Despite planning to part ways with writing for the rest of the year, I thought it’d be fun to quickly dismantle a popular myth among the “skeptics” (a very loose term here) that Santa Claus is no different to Jesus Christ. Really?
To those unfamiliar with apologetics and the works of popular atheists, this “argument” may seem, if we’re being generous, kinda childish. But alas, not a religious debate goes by where someone doesn’t call up Santa Claus, the Tooth Fairy, or the Easter Bunny from wherever they abide before their respective seasons. Although our skeptic friends often confuse their seasons (brother, it’s Christmas, leave the Easter Bunny out of it) it’s held fondly by many even today. Before we perform an argument autopsy let’s provide some context. What are we looking at?
When asked, skeptics define it thusly:
- Parents indoctrinate their children with the legend of Santa
- Parents also indoctrinate their children with religion
- Therefore Santa and religion are no different.
I’ve never related to the complaint of indoctrination. My Mom would NOT give credit to a myth over our hard working Dad, and although my parents are religious they gave me the complete freedom to make my own decisions and to think for myself. They never forced it upon me. And there’s the first major problem with the argument: it sets up a strawman. Not all who are Christian came to be so through the act of indoctrination. It can actually be quite the opposite. Take Peter Hitchens, author of The Rage Against God and brother of one of the most well-known militant atheists to put pen to paper, Christopher Hitchens. He came to Christianity, not through indoctrination, but through personal searching. Same can be said for popular apologists like Lee Strobel. Both of these men were once atheists committed to dismantling religion.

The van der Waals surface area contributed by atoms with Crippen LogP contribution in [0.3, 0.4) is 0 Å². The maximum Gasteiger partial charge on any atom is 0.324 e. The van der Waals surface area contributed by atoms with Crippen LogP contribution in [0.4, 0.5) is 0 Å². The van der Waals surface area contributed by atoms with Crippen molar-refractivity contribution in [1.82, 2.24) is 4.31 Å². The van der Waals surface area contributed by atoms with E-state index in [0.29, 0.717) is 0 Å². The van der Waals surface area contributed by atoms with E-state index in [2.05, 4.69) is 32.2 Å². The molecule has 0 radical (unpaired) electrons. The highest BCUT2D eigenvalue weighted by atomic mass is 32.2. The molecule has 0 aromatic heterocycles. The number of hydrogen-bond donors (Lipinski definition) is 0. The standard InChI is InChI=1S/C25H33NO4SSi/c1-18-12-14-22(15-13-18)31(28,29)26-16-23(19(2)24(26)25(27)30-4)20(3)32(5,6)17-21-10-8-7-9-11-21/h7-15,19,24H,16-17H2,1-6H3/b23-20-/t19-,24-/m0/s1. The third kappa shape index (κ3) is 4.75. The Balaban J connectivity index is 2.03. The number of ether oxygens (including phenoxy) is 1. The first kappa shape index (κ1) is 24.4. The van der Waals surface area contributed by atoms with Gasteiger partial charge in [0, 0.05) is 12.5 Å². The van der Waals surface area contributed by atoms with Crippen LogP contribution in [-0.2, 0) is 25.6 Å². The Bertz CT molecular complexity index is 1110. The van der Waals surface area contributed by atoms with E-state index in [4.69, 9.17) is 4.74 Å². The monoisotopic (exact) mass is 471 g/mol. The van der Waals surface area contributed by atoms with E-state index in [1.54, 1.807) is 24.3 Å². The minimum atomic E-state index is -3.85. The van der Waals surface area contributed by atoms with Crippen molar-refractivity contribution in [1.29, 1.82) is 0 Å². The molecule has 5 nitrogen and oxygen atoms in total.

But that isn’t all this argument is pulling. It can also go like this:
- Santa Claus is a legend.
- Jesus Christ is a legend
- Therefore the legend of Santa is no different than religion
But this does nothing more than beg the question. It’s not presenting an argument or dismantling a claim, it’s presenting a preconceived conclusion as an established fact. It doesn’t attempt to answer why one thinks Christianity is a legend or even why one thinks Santa Claus is a legend.
Let me give a comedic example as to why I see this as a highly ineffective way to argue. Say I loved one flavor of pizza (i.e. the spicy one) but my friend loved another (i.e. Meatlovers). If I wanted to argue that my flavor is best, would it be effective to say “Meatlovers is equivalent to pig slop!”? Not really. I didn’t give a further reason than my preconceived opinion. It’d be much more effective if I said something along the lines of “The meat they use in that pizza isn’t natural.” I’m now presenting a reason as to why I dislike Meatlovers. The question is, why didn’t I just use that reason instead of my comparison at the beginning? The comparison carries little to no weight.
The Santa Claus argument adopts the same approach. In the skeptic’s mind, I’m sure it makes perfect sense, but anyone outside of his mind won’t make much sense of it. It’s pointless in the long run. If one can argue much more effectively another way by explaining why they see religion as a legend, why even bother to make the comparison to Santa Claus? Why is the argument still so popular? The answer is why wouldn’t it be? It’s a popular and humorous slogan meant to mock the opposite. What can we do about it?
We’re met with hundreds of commercials a day, I just ignore one more.